Thursday, 8 March 2012


Tutorial: How to successfully mix different knit fabrics into a single garment

I'm really excited to have another guest poster today talking about how to sew with knits. Katie blogs over on over at Kadiddlehopper, and is truly the most prolific sewer I know. And super talented to boot! Just look:

Vogue 8330

Cap sleeve silk top and skinny jeans

Katie knows a crazy amount about loads of different fabrics, so she was an obvious choice to share her expertise on knits. So much so, I'm having to split her guest post into two parts! Today's installment is how to combine different knits into a single garment. Part two will be putting this knowledge into practise and showing some of the different ways to make precious hoarded fabric last for multiple projects. So here we go with Katie.........

How to successfully combine different knits into a single garment:

I am so excited that Amanda has asked me to guest post on her blog, and even more excited that we get to talk about my favorite sort of fabric - KNITS!!

My name is Katie and I blog over at Kadiddlehopper. I sew for myself, my 3 kids and on occasion, my hubby. We love the easy comfort of knit clothing of all varieties, and I love how fun knitted fabrics are to sew. Amanda was kind enough to send me a meter of the most amazing knit ever, and so I want to show you how to make a meter of a special fabric really go far. There are three strategies I tend to use:
  1. Piecing: One of my favorite ways to make a special fabric really count is to piece it with solids or coordinating prints.
  2. Colorblocking: This is a hot trend right now, so don't limit yourselves to just kids clothes for this one. Give it a try yourself!
  3. Special Accents: Pockets, Patches and Applique. This method frequently uses small pieces, so you can use up every scrap of your precious fabric.
All three of these methods involve mixing fabrics that sometimes don't like to play together. Knits can be difficult to combine, but if you follow a few simple guidelines, they'll be no trouble at all.
The most important factors are amount of stretch and weight. If these two things are compatible, your project should go swimmingly.

Determining stretch:

Amount of stretch is really pretty easy to determine. Take a 4 inch long piece of your fabric and stretch it as far as it will go (without permanent distortion).

I stretch over a ruler so that I can measure how far and get a ratio that gives you the percent stretch.

For example, if my 4 inch long piece only stretches to 5 inches long, (ie one inch is gained) then I have a 25% (1/4) stretch. If you are comparing two pieces of fabric, you don't have to do the math though. Just stretch them together and make sure they are pretty close. They don't have to be exact, but if you try to stitch something with a ton of stretch to something fairly stable, the stretchy side may grow out of proportion to the non-stretchy side.

Determining weight:

Weight can be a little harder to make out. Basically, the idea is that your don't want to sew something super thin to something massively thick. They don't have to be a perfect match, but they should at least behave the same way. I like to test this by draping my fabrics together.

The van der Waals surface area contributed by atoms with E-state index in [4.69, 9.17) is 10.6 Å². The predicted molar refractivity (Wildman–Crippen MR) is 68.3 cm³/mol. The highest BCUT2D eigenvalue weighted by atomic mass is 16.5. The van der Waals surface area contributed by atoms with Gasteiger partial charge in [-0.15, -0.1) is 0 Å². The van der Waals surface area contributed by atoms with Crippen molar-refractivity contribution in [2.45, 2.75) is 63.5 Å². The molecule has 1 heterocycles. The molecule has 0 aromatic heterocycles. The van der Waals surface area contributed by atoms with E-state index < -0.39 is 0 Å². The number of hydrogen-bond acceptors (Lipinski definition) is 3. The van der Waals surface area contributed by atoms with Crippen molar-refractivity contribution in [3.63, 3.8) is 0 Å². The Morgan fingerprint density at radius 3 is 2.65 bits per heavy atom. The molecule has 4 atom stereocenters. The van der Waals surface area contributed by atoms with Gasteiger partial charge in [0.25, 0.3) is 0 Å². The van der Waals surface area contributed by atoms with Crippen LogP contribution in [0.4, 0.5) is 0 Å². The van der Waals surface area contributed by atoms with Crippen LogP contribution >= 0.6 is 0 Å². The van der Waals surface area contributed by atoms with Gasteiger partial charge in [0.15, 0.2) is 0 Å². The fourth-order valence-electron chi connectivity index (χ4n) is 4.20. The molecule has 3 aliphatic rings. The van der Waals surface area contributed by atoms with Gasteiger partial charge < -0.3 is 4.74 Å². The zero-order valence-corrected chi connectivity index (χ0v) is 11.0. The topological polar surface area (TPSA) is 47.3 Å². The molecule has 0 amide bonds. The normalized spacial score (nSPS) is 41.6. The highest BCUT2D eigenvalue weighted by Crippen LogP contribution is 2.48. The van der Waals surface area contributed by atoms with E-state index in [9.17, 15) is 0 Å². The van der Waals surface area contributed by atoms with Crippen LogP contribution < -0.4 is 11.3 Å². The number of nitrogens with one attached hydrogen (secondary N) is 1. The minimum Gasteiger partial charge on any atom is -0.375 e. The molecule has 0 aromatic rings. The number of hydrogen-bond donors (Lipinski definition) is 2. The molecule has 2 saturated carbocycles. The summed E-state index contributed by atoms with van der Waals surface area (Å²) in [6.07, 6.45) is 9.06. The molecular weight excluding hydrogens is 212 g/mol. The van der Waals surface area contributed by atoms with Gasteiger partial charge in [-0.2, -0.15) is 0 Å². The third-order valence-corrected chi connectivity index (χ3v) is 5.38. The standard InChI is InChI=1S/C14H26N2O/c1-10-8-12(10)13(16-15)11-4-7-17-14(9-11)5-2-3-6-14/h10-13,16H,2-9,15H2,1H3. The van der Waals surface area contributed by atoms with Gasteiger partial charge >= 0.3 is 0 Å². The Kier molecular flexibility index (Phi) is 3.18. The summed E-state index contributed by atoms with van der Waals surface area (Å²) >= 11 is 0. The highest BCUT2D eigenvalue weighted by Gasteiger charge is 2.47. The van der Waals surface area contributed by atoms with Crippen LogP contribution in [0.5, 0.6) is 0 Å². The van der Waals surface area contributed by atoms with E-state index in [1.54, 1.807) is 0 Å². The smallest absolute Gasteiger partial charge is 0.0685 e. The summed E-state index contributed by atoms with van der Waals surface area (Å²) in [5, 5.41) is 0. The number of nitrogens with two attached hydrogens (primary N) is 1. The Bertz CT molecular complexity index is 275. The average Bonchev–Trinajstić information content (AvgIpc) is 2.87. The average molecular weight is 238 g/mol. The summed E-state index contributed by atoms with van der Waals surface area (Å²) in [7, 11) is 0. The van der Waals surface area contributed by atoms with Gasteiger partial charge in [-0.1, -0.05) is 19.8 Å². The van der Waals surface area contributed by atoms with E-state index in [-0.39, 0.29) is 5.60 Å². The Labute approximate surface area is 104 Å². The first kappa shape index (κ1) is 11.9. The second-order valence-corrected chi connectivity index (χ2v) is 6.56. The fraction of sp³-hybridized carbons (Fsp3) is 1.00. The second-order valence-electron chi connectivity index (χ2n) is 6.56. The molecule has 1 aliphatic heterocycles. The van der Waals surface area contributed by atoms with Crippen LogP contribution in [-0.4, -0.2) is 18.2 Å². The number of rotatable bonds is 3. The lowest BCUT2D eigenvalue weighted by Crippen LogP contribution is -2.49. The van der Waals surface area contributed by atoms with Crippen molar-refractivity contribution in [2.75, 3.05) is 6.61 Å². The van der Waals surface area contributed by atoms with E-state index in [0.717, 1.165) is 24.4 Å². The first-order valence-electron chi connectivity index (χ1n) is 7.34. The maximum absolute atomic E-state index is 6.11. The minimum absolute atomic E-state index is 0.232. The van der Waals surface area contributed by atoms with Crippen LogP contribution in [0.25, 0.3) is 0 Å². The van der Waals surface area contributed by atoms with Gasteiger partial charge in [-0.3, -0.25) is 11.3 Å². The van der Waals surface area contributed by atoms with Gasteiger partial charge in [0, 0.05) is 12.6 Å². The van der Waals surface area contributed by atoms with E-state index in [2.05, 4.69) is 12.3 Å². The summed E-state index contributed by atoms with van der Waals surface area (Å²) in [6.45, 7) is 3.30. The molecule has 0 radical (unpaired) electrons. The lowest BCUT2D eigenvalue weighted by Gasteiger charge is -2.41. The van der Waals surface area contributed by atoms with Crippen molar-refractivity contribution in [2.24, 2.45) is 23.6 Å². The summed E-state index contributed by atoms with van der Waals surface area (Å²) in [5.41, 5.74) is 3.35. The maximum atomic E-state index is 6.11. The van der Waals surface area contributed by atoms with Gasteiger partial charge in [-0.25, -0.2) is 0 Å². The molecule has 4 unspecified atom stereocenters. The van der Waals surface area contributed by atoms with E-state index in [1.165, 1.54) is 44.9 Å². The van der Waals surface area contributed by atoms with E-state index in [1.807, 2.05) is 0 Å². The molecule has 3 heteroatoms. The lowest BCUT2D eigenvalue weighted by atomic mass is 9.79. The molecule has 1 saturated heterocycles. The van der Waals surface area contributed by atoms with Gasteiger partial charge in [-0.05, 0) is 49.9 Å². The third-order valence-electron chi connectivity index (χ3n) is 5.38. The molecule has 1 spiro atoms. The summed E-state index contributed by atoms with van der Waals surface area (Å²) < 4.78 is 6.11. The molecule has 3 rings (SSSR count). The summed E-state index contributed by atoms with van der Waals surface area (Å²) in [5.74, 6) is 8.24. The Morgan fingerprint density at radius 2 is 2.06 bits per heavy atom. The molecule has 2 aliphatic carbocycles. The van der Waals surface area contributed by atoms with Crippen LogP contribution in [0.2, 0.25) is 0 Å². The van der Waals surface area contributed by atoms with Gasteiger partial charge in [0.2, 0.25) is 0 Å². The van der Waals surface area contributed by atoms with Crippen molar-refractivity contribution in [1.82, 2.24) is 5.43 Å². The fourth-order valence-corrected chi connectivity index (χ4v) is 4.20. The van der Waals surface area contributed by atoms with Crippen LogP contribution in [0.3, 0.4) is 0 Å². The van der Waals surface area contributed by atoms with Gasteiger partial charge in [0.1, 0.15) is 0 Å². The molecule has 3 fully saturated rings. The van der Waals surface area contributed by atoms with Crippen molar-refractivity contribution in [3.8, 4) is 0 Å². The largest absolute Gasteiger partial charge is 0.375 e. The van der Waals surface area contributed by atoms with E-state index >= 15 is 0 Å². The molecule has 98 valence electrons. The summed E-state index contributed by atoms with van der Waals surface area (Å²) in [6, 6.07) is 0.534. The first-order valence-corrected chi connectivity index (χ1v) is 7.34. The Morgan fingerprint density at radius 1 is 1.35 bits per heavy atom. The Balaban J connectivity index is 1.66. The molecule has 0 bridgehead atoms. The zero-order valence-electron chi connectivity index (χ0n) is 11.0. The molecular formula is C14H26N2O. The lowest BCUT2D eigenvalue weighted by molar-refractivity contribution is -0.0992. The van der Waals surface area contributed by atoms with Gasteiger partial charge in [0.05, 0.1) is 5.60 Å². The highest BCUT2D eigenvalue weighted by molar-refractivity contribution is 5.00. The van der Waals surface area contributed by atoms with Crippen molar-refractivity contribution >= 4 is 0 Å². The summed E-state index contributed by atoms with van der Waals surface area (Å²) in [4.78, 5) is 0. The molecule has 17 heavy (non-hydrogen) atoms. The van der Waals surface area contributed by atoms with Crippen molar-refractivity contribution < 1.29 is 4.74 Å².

I grab a corner of the two fabrics in one hand, and see how they fall. You want them to make the same size "cone" of fabric as they fall away from your hand.

See what I mean by the "cone"? The black double knit flares out as it falls, while the thin, red tissue knit almost falls straight down. When you compare them to the print, you can see that the way they fall is different. The white, which is the one I chose, forms a cone that is very similar to the print, which told me that they would sew well together.

One final, but still important, consideration is fiber content. In general, fabrics made from the same fiber will have similar properties, which will make them easier to work with together. You also want to consider washability. If you are sewing a cotton-lycra jersey that you intend to throw in the wash, you don't want to pair it with dry-clean-only silk jersey. And you do want to make sure that all of your fabrics have been pretreated so that they don't shrink. Imagine if just one shrank while the others didn't!! Catastrophe! Using fabrics of the same fiber type will help make this less of a problem as well.


A massive thanks to Katie for demystifying the process of pairing knits together for a single project. You guys won't believe what she managed to squeeze out of a metre! Mad skillz.


  1. Very, very interesting! Thanks Katie and Amanda!

  2. I never knew about the CONE - thanks for doing a pic of different fabrics - fabulously illustrated! Can't wait for part 2...

  3. Very very helpful, thank you. Any plans on selling plain knits in your shop?

    1. Dunno... maybe? If there was demand for it I would!

  4. I find it hard to know what to buy when it comes to knits, especially in terms of quality. If you had a range of good quality co-ordinating knits then I would buy them, especially as they would help the prints go a bit further. Like with your new dress pattern I would probably use a patterned knit for the bodice and then plain for the sleeves and skirt.

  5. I'm another cone ignorant person.*sheepishly hanging my head* Very interesting post!